The first section Damage contains more than 20 poems which are a lament about much of modern life–mass shootings, the demise of wildlife, unpleasant changes.  One poem asks the question:  “Would God floss?”  In the second section, Contact, the poems focus on the natural world, walks in the city, the woods, beaches.  The third section, Connection, emphasizes the interconnectedness of everything, especially the relationships between humans and animals and nature.  There are poems about frogs, storms, birds.  One called Evidence of Fairies makes the reader feel the magic of old growth forests with moss and ancient trees.  In the footnote to another poem she discusses the fact that wolf spiders actually create songs to lure lovers. Then, toward the end, the Alice poems appear,  Alice as in “Alice in Wonderland”.  In my favorite poem Payne relates her encounter with a stranger picking oyster mushrooms near a path in the woods.

After reading the poems and comments in this book, I will never view flossing the same way again.  Will I find dental flossers now, something I never even previously thought about?  I use those long strings of floss not flossers.  Apparently the poems and flosser photos affected enough people that some sent Payne photos of flossers they saw here and there on the ground, some of which she has included in the book.

Even if I find no flossers, now I will certainly give a lot more thought to what I and others leave behind.

 

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About the author:  Jennifer Payne is the owner of Words by Jen, a graphic design and creative services company in Connecticut. She belongs to the Arts Council of Greater New Haven as well as several other arts and poetry organizations.  Her work has been featured in various publications, including The Aurorean, Six Sentences, and the Story Circle Network.  You can read some of her writing on her blog Random Acts of Writing.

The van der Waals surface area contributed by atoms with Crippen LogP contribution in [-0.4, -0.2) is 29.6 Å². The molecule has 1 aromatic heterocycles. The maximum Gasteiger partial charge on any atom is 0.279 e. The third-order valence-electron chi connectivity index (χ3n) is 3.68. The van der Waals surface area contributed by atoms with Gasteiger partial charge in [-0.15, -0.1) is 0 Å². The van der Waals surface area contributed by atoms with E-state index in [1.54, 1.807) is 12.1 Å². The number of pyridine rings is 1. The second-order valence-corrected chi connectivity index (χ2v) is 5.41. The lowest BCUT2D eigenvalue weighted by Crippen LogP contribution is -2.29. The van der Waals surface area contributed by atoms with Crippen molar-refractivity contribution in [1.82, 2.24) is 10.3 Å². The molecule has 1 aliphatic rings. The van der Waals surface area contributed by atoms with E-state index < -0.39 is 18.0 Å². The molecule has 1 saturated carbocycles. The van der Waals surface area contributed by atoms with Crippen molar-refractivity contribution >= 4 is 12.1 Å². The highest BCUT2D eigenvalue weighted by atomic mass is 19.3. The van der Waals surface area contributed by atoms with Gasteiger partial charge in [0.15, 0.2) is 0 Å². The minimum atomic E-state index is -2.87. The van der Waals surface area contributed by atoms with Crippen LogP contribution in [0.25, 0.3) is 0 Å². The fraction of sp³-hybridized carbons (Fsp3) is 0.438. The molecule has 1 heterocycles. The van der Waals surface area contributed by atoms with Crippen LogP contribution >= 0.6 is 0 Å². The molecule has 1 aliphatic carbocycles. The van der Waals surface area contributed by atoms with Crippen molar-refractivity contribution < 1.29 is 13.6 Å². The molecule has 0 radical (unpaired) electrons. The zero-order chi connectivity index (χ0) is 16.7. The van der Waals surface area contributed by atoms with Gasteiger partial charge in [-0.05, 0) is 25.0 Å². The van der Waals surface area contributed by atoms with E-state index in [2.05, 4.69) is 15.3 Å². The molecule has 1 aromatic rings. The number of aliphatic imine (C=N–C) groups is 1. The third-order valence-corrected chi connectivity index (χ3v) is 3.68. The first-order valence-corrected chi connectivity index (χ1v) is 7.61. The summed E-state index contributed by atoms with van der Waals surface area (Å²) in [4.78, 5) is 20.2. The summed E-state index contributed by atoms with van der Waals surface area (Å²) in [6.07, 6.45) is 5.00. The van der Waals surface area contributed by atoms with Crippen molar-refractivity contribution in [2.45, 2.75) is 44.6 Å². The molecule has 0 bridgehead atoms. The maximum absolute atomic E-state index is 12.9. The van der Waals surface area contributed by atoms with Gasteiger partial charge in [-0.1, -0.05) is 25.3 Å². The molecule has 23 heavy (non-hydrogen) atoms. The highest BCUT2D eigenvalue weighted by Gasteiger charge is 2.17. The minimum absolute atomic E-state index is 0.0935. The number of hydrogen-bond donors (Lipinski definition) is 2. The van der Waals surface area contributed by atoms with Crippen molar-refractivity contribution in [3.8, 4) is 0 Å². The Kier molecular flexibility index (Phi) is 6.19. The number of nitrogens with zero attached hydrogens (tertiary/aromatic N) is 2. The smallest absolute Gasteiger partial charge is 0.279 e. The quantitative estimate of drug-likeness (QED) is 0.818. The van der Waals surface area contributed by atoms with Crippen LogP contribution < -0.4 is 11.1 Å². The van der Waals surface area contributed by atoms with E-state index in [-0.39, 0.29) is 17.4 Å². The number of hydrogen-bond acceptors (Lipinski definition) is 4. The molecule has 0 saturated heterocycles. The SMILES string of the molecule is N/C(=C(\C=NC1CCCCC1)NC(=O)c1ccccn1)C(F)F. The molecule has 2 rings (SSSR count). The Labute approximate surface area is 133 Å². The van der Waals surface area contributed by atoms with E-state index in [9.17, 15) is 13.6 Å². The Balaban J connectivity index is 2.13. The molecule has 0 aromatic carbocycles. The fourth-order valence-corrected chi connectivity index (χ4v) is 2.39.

Sunday Poem–Choose


“Most people are about as happy as they

make up their minds to be.”  Abraham Lincoln

 

When I was twenty something, I chose happiness, not the sappy, syrupy, cheery, but a deeper joy of cherishing the small, the unique, the everyday, smiling with sunsets, the song of the mockingbird in spring, horses running free, the nearly invisible bobcat climbing the canyon wall, the taste of fine coffee at the first wakeful moments in the morning, cooking for friends, taking a “property walk” with my grandson, laughing with the teenagers I teach.  I am driven to do little–obsessions, compulsions do not run me.  I choose.  Choose life, choose joy, or choose whining, choose lamenting.  Choose!!  Be who you want to be; do what you want to do.

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Note:  this is a poem from my book, “On the Rim of Wonder”.